“UnPresidented” is a new column discussing the transition and first days of the Trump administration.
In a close second to “build the wall” sentiments in terms of sheer volume, Donald Trump’s claims of Chinese currency devaluation have appeared without repose in the president’s rhetoric. Since his speech announcing his presidential bid when Trump claimed China was “devaluing their currency to a level that you wouldn’t believe,” he has taken a hardline stance on this perceived transgression. And this position remained unwavering, with Trump calling the Chinese “world champions” of currency depreciation as recent as early April. Yet with what seemed like the flip of a switch, the administration has turned a near 180 on the topic.
On Friday, the Treasury Department released its semi-annual report on exchange rate policies of major trading partners, sans classification of the country as a “currency manipulator.” The report came only a few days after Trump said in a Wall Street Journal interview that “they’re not currency manipulators.” Though the designation would have been largely symbolic, the report showcases an abrupt shift in policy. Consider Trump’s “Contract with the American Voter,” which outlined his first 100 day plan and said that upon inauguration the president would “direct the Secretary of the Treasury to label China a currency manipulator.”
Instead, the department kept the country on the year-old “Monitoring List” it has continually resided on, alongside Japan, Korea, Taiwan, Germany and Switzerland. As per the specifications of a 2015 trade law, a country must meet three criteria to be labeled as a currency manipulator: a large bilateral trade surplus with the U.S., an account surplus above three percent of GDP and engagement in “persistent, one‐sided intervention in foreign exchange markets.” None of the countries on the Monitoring List met all three criteria, but the report noted that China met two of the three, with the current account surplus decreasing from 2.8 to 1.8 percent of GDP in 2016. The current account balance is essentially the discrepancy between a country’s savings and investment, and while the Chinese government has historically had a very large reserve, it has dropped dramatically from $4 to $3 trillion in only a few years.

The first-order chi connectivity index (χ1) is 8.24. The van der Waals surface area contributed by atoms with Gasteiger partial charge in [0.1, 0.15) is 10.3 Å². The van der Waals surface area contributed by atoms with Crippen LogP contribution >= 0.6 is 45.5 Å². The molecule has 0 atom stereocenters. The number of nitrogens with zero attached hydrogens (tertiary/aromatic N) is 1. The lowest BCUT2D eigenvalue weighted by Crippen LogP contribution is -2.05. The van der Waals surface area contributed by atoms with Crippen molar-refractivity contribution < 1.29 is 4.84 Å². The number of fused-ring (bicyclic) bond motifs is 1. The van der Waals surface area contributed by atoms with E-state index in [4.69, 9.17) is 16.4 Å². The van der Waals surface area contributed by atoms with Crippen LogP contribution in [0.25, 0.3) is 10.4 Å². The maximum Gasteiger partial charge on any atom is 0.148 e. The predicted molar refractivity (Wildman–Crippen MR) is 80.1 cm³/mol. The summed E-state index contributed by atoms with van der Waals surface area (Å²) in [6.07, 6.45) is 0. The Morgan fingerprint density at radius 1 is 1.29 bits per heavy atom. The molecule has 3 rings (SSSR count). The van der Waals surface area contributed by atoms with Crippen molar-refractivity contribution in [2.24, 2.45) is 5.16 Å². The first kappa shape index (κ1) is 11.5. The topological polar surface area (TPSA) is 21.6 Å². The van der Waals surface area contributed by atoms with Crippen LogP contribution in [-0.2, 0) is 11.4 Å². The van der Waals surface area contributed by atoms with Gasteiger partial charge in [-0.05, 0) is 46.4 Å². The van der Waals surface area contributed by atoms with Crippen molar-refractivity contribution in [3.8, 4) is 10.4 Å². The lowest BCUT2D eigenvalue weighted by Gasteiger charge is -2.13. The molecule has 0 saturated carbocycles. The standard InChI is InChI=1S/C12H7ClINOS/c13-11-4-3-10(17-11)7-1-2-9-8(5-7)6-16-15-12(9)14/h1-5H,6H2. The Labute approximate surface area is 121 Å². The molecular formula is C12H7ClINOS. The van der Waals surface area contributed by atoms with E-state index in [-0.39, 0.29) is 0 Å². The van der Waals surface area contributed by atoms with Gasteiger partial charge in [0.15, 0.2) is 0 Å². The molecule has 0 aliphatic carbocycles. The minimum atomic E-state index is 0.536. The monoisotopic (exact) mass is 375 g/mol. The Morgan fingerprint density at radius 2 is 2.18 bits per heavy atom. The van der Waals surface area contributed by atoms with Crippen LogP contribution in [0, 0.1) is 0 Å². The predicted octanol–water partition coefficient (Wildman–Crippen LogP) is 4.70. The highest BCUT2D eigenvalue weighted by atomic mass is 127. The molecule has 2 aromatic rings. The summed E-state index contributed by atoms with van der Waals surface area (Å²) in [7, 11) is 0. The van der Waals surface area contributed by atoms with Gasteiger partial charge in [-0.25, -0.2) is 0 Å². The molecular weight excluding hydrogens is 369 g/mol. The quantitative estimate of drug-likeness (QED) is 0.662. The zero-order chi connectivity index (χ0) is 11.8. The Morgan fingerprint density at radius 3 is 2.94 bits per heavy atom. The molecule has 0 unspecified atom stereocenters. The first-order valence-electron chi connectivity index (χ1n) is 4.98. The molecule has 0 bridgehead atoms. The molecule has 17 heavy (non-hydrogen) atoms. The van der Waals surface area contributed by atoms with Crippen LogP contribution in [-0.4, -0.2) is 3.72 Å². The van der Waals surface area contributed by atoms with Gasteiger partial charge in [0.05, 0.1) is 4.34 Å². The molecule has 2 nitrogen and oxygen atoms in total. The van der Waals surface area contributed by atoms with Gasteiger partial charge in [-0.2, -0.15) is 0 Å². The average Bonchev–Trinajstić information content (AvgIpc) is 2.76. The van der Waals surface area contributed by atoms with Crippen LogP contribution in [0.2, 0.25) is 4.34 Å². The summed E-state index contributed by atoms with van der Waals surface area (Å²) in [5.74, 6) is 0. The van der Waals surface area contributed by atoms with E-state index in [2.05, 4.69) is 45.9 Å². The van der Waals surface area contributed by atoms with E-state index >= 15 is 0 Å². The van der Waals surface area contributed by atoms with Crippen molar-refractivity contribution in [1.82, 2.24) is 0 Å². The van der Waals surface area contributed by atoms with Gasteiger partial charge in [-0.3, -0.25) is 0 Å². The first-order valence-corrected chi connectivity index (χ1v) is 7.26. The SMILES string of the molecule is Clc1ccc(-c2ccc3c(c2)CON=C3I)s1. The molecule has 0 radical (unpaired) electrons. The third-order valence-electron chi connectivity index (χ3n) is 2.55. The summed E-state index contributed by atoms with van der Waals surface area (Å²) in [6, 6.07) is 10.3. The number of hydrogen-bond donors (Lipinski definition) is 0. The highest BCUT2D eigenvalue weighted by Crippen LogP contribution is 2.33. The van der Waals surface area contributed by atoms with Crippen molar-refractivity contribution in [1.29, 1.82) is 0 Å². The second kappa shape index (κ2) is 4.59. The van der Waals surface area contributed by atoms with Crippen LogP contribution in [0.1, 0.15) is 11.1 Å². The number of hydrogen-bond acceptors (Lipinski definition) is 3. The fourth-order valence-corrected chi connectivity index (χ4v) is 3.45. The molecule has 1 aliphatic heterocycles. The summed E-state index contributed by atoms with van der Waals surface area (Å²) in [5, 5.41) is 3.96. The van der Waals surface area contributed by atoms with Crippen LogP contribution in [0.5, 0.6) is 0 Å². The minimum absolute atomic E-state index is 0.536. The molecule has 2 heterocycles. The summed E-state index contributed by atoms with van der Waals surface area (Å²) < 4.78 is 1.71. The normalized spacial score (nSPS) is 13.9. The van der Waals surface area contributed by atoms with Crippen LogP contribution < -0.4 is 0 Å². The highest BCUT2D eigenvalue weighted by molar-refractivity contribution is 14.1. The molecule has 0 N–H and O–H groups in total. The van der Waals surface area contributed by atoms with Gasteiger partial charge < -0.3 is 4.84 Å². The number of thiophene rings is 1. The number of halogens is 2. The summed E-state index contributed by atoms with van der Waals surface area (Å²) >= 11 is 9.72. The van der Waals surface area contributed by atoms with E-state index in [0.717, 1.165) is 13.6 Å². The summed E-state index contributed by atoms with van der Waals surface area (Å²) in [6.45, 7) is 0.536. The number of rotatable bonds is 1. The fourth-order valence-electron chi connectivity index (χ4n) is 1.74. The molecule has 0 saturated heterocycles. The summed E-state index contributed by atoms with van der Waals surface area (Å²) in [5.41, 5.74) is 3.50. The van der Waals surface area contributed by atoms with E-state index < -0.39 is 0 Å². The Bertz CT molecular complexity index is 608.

This large drop in reserve comes as the Chinese government scrambles to appreciate the value of their currency, or yuan. Indeed the Treasury report stated that “China’s recent intervention in foreign exchange markets has sought to prevent a rapid RMB depreciation that would have negative consequences for the United States, China and the global economy.”
With the current state of things, it is hard to find an economist that would disagree with the statement that China is currently attempting to devalue their currency. Yet Trump, pandering to unwitting voters, has constantly espoused an incorrect account of the Chinese economy. Trump’s claims of devaluation may have been appropriate a decade or so ago, but now they only showcase a president unwilling to see the truth.
It is pretty well-established that the yuan was severely undervalued in the early 2000s. The exchange rate set in 1994 and maintained until 2005 began to be an undervalue as the country’s economy rapidly grew. For better or for worse, there was little response at the time from the U.S. federal government. Amid fears of strained relationships between the two countries the Bush administration didn’t label the country a currency manipulator.